Justin Harder Icon Comikaze

EXCLUSIVE: Justin Harder talks THOR and ART

New Profile Photo

While attending last year’s COMIKAZE Expo I got to meet with Justin Harder.

You know him best for his paintings, featured in THOR: THE DARK WORLD.

If you think ye be worthy, scroll on and see what the talent had to say!

UTF: Your style offers a very kinetic / chaotic feel and I wanted to ask you what was your core inspiration for that?

Superman by Justin HarderJustin Harder: I think that when I started out drawing comic book characters I copied Jim Lee, McFarland, Liefeld back in the day. I used to draw every single muscle in all the right places, every single vein, and detail. I think that I just got older and I just got out of that. I found more fun when I went faster and looser. The style now has evolved where my characters have a bit smaller heads for their bodies, but I think that it came about because I wanted to be as loose as possible. Anytime I find myself putting too much detail in, I immediately stop and say, “This is done,” because that’s when I know that I’m going done the wrong path.

UTF: You definitely have a wide array of characters with your own touches. I saw a Darth Vader piece where he had two lightsabers all the way to a sensual Wonder Woman that makes use of her length.

Wonder Woman by Justin HarderJustin Harder: She’s a tall woman, right? If she’s a tall woman, I think you need to show that. I wanted to have her face down. It wasn’t the classic pose, she always has her chest out in a fighting pose.

UTF: Agreed. So what were your inspirations for your different renditions of these characters? Let’s go back to Darth Vader, for example.

Justin Harder: I put the lightsaber in his right hand, at first. Then, honestly the left hand was empty without it and I go, “You know, no one’s put two in his hands before.” By all means, maybe somebody has before, but by putting it in there, it just felt like the right Darth Vader by Justin Hardercomposition. I’ve gotten comments on it from people, especially guys that love Darth Vader, they always go, “Dude, two sabers. That’s awesome.”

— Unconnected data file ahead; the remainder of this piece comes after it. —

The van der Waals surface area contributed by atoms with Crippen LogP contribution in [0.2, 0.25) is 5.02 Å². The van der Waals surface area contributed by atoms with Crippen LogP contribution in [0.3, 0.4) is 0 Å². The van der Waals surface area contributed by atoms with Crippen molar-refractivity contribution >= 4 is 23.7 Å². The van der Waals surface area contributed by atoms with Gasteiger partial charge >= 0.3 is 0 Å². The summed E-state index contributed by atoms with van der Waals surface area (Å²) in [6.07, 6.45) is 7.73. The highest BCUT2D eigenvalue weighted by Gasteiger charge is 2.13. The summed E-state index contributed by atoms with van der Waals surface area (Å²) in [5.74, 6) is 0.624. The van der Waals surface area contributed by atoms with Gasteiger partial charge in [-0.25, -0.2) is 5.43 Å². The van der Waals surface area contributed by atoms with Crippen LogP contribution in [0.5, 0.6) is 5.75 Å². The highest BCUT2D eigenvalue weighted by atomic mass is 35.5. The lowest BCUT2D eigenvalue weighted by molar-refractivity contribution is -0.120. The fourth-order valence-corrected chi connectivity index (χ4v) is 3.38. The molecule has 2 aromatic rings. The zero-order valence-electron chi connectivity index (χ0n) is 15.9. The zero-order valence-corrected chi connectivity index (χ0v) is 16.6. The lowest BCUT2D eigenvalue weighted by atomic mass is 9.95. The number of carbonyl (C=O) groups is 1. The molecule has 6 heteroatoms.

It just came about because all my drawings I do with the Wacom pad and Photoshop I try not to erase. So, when you’re going as fast as I try to go, some of those happy accidents come about and for me they are the most fun because when I’ve already planned it out in my head, I don’t really have a lot of reason to go through with it sometimes because I already know. It’s so predictable. So, if it’s looser, and then you see something else that might be able to happen, things just start appearing that you wouldn’t have imagined.

UTF: One last question: I understand that at the end sequence of Thor: The Dark World we’re going to be seeing some beautifully rendered pictures done by you. How did that happen? How did you get the call?

Thor Art AJustin Harder: I’m a freelance art director / credit director for commercials and feature films. In this particular instance, this was a commercial client of mine, a studio over in Culver City. So, when they were pitching for the movie, they wanted to do six pitches, six different styles. One of the styles they wanted to do was a very illustrative, very designing bold, simple approach to it to round out their pitch package because they had one with photo-reeled lightening and slow-mo lighting and awesome stuff, but approaches that would’ve taken a lot of money. So, they wanted to do a graphic approach and they go, “Could you have anything?”

Thor Art BSo I went to the trailer and I pulled some stills from thre and just started painting some Thor images and gave them four or five, just concept stuff. Luckily, Marvel chose it. It was awesome. It was one of the coolest days I’ve had ever. To get a call that says, “Hey, Marvel wants to use your drawings at the end of their film.” I’m like, “Yes,” and then I thought, “How’re we going to do this…now?”

Thor Art CThen you go from just having a couple style frames that are very loose to actual frames that Marvel approves from the film to have the actors look like that. Then they gave me those frames and I painted them up. Then we had to get a sign-off on the way I painted them. So, it was a long process. I was on the project for four and a half, no five weeks and they animated probably for two months and then it’s done. It’s two and a half minutes.

Thor Art DIt was three and a half minutes and it got cut down a little bit because their movie, I think, ran a bit long. So they go, “We had to make sure everything gets condensed.” It’s all black and white and gray except for red, the splash of red, for Thor’s cape, which now after doing this, working on Thor, I’m Thor’s biggest fan. I’ve dressed as him for Halloween. I made a rap video called Hammer Time, where I wore hammer pants and I changed all the words to the song.

As we close out I want to thank Mr. Justin Harder for sitting down with me. It was a pleasure and as I type that Wonder Woman I bought hangs above my work station.

But what did you guys think of the questions? Sound off with your thoughts and opinions in the comments section below!

S#!T Talking Central